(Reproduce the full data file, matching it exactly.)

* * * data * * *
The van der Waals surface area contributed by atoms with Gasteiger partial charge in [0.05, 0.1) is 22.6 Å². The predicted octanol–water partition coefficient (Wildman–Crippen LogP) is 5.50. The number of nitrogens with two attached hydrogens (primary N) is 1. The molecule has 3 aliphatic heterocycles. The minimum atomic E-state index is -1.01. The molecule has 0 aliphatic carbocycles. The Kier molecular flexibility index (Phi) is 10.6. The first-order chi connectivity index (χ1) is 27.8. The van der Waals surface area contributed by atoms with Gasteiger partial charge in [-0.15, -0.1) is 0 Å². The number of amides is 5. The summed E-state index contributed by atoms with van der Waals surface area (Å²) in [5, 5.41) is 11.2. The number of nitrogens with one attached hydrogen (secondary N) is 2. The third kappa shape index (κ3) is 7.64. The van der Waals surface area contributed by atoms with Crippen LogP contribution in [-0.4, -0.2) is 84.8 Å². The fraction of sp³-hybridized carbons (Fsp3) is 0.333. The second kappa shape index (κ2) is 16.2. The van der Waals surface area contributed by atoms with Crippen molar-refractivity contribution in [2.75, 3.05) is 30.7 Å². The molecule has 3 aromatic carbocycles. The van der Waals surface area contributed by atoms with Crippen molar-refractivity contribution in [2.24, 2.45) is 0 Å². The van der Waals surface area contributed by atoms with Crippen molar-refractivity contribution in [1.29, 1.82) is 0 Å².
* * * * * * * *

The van der Waals surface area contributed by atoms with Gasteiger partial charge in [0.05, 0.1) is 22.6 Å². The predicted octanol–water partition coefficient (Wildman–Crippen LogP) is 5.50. The number of nitrogens with two attached hydrogens (primary N) is 1. The molecule has 3 aliphatic heterocycles. The minimum atomic E-state index is -1.01. The molecule has 0 aliphatic carbocycles. The Kier molecular flexibility index (Phi) is 10.6. The first-order chi connectivity index (χ1) is 27.8. The van der Waals surface area contributed by atoms with Gasteiger partial charge in [-0.15, -0.1) is 0 Å². The number of amides is 5. The summed E-state index contributed by atoms with van der Waals surface area (Å²) in [5, 5.41) is 11.2. The number of nitrogens with one attached hydrogen (secondary N) is 2. The third kappa shape index (κ3) is 7.64. The van der Waals surface area contributed by atoms with Crippen LogP contribution in [-0.4, -0.2) is 84.8 Å². The fraction of sp³-hybridized carbons (Fsp3) is 0.333. The second kappa shape index (κ2) is 16.2. The van der Waals surface area contributed by atoms with Crippen molar-refractivity contribution in [2.75, 3.05) is 30.7 Å². The molecule has 3 aromatic carbocycles. The van der Waals surface area contributed by atoms with Crippen molar-refractivity contribution in [2.24, 2.45) is 0 Å². The van der Waals surface area contributed by atoms with Crippen molar-refractivity contribution in [1.29, 1.82) is 0 Å².